High blood pressure – otherwise known as hypertension – affects over one billion people worldwide, occurring in one in four adults.
According to the World Heart Federation, it is the number one risk factor for death in the world.
Diet is also a major factor in the development of high blood pressure, and scientists have created a specific strategy thought to combat the issue called the DASH diet.
What is the DASH diet and how might it help? Let us explain…
But first of all, what is blood pressure?
Is it the pressure of the blood in our arteries (the vessels that carry blood from the heart to the brain and over our bodies.) A certain amount of pressure is needed to get the blood flowing through the body, according to the British Heart Foundation (BHF).
While blood pressure goes up and down during the day and night – and when you move – consistently high pressure is not good. When your blood pressure is high, it means your heart has to work harder to pump blood around the body.
If ignored, it can lead to heart attack, stroke, kidney failure, heart failure, problems with your sight and vascular dementia, the BHF states on its website.
Arteries are typically stretchy to cope with changes in blood pressure, but if you have consistently high pressure, they can become stiff and narrow – this makes it easier for fatty material to clog them up.
Causes of high blood pressure
While there may not always be an explanation, diet, lifestyle and medical conditions are thought to play a part.
The BHF states that drinking too much alcohol, smoking, being overweight, not doing enough exercise and eating too much salt can all increase blood pressure.
So what can be done to treat or prevent high blood pressure?
That’s where Dietary Approaches to Stop Hypertension, or DASH, comes in.
‘it is a specific eating plan created to lower and manage high blood pressure,’ superintendent pharmacist Abbas Kanani tells Metro.co.uk.
‘It is designed to increase the consumption of foods rich in nutrients like calcium, potassium, and magnesium, which are all proven to lower blood pressure, whilst reducing intake of salt, saturated and trans fats.
‘It can also help people maintain a healthy weight which reduces the risk of high blood pressure developing.’
The DASH diet places importance on eating fruits, vegetables, whole grains and lean meats, according to Healthline, and was developed after scientists found that people who followed a plant-based diet were less likely to have high blood pressure.
The diet is specifically low in red meat, added sugars and salt.
‘The low-fat diet is also full of whole-grain foods, fish, lean poultry, fruits and vegetables which helps to lower blood pressure and reduce the risk of developing serious health issues such as coronary heart disease, stroke and kidney failure,’ Abbas adds.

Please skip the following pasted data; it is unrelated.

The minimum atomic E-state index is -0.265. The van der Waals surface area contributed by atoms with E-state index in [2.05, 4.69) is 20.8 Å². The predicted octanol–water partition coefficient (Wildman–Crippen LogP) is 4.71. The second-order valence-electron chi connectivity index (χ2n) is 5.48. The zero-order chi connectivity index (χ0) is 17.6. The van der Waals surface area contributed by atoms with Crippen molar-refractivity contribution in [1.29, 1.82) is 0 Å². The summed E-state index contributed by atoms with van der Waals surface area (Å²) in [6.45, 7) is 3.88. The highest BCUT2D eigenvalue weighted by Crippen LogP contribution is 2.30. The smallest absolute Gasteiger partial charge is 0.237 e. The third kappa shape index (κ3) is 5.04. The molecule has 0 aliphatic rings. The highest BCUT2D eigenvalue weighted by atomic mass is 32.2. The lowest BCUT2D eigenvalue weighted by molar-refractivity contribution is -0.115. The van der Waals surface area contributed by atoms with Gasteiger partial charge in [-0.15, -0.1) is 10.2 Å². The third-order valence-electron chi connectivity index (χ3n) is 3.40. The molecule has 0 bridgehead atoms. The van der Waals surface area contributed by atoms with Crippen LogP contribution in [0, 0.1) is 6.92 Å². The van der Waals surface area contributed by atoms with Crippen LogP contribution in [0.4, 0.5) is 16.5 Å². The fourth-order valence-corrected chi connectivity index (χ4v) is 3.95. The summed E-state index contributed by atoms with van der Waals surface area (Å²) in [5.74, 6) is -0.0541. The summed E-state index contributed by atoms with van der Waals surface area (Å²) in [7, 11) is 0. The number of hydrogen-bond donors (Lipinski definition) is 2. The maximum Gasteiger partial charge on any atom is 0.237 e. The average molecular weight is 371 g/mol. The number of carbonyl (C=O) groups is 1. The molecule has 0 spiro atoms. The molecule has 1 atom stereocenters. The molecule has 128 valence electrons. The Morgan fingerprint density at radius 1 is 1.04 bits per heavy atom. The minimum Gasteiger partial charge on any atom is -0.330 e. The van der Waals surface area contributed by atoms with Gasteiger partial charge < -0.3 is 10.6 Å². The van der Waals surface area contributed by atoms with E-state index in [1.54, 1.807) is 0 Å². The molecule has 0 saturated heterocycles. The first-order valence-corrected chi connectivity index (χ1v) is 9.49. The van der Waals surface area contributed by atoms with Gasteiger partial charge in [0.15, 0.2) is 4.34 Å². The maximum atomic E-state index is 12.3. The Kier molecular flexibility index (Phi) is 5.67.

‘It can also be beneficial to patients with osteoporosis, some cancers, and lower risk of kidney stones.’
A major benefit of this diet is the reduced sodium content, with the DASH programme advising people to have no more than one teaspoon of salt per day.
‘If your diet is very poor, lacking in fruit, vegetables and fibre, then DASH is likely to be an improvement on what you’re currently eating,’ says Pauline Cox, a Functional Nutritionist, Author, co-founder of Sow & Arrow and Nutritional Advisor to Wiley’s Finest sustainable supplements.
Other health benefits, according to Healthline:
- Decreases cancer risk
- Lowers metabolic syndrome risk
- Lowers diabetes risk
- Reduces heart disease risk
Is the DASH diet good for you?
While the diet has proven to be beneficial for some, nutritionists and health experts advise people to be cautious when starting the diet.
‘If you are insulin resistant or pre-diabetic, then the higher carbohydrate intake of DASH may not be as suitable for you,’ warns Pauline.
‘When an individual has insulin resistance, their ability to mop up blood glucose from the bloodstream following a meal and usher into the cells for fuel is reduced.
‘This results in raising blood glucose levels, followed by a rise in insulin levels. Over time, chronically elevated insulin has a negative impact on the cells and tissues of the body, particularly the cardiovascular system.
‘When blood vessels are exposed to insulin in small amounts, there is a vasodilating effect, a relaxation of the blood vessels.